Chicago, A History in Song

By Lisa Flynn |

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Chicago is world famous for its architectural gems, dramatic skyline, gorgeous lakefront, and distinctive neighborhoods. Alongside the stunning views, the city also has a sound that’s all its own. The vocal ensemble Chicago a cappella opens its 25th anniversary season with "Chicago, Chicago," an exploration of the Windy City's history in song from its beginnings to the present day, showcasing the city’s unique voice.

The program will include vivid projected imagery illustrating Chicago’s past to enhance the music. The group has also enlisted WTTW’s Geoffrey Baer, expert on all things Chicago, to provide narration. He’s been producing popular TV shows for more than 20 years and is excited to use music as “a different lens into Chicago history that I’ve never explored before. I always like seeing things through new eyes, especially something I’ve been working with for so long.”

Charles Mottram. Canoes in a Fog, Lake Superior, after Frances Anne Hopkins, 1869. 1873 (From the Special Collections of the Toronto Public Library, CC BY-SA 2.0)

The wide-ranging program will include songs about the early explorers and pioneers, immigrants who have shaped the city, the World’s Columbian Exposition, the Great Migration, the birth of blues and gospel, and more. Chicago a cappella’s Artistic Director Jonathan Miller observed, “Geoffrey and I think in similar ways, in that often with our programs we do a deep dive into a particular aspect of history. That’s really the way he works as well.”

The program opens with “C’est l’aviron,” a song from the time of the voyageurs, the French Canadian fur traders who traveled down to the Midwest. Baer explained, “The fur trade was the biggest industry in the 1600s and 1700s. These voyageurs would paddle canoes the size of tractor-trailers, and sometimes they would have to portage them across miles of ground.”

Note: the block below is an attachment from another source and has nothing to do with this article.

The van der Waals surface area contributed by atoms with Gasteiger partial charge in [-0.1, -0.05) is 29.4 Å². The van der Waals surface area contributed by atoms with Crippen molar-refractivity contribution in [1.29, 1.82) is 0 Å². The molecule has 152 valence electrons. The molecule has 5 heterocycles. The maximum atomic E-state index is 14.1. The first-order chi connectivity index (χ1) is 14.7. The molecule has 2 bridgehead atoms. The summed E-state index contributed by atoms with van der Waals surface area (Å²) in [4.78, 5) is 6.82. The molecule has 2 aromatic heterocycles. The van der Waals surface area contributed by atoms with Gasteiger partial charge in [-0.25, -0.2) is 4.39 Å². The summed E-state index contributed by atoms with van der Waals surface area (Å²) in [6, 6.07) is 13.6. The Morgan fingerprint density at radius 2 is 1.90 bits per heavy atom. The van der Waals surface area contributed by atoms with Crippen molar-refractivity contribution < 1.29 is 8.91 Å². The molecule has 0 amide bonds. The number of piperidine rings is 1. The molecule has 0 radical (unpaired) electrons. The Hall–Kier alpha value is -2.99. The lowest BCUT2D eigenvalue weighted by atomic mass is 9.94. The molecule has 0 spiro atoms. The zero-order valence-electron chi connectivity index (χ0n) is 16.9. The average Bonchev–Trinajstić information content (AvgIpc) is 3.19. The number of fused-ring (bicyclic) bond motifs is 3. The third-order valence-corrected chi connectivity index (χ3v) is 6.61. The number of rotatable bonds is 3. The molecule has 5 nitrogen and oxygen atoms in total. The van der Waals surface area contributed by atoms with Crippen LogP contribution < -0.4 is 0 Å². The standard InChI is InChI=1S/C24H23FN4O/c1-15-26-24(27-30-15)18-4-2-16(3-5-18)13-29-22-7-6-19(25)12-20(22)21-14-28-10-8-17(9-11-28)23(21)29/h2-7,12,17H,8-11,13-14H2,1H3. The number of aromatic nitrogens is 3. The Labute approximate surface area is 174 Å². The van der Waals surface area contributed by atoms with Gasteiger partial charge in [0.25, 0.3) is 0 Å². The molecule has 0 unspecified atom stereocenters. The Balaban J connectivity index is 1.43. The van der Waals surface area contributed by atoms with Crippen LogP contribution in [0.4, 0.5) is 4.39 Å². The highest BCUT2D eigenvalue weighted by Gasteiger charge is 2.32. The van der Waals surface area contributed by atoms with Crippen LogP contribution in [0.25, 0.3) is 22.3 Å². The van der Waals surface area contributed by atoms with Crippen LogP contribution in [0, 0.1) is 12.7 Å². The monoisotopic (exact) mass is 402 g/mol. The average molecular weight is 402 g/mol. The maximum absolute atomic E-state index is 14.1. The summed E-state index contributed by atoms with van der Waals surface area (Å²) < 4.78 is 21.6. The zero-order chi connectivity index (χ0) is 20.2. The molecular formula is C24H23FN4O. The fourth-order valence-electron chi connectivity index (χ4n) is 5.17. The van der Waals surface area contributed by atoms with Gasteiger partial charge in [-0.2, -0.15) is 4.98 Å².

Miller has also chosen a song about a town in the southern part of Illinois that famously missed an opportunity to play a part in the birth of Chicago: “The Shawneetown bank was a financial institution that was approached when people were talking about raising municipal bonds to build a new city. The bank officials thought the idea would never fly because there was no navigable river, so they took a pass on founding this place called Chicago.”

Several selections highlight the city’s Irish, German, Mexican and Polish immigrants, just a few of the many groups who came here in search of work and a better life. Baer said the Irish immigrants began to arrive following the Great Potato Famine: “They lived in shanty towns along the smelly, sewage-filled Chicago river, doing backbreaking labor digging the (Illinois and Michigan) canal.”

“City of Chicago” is a recent song by Barry Moore about Irish immigrants coming to Chicago and what they endured, both on the journey and when they got here.

Bessie Smith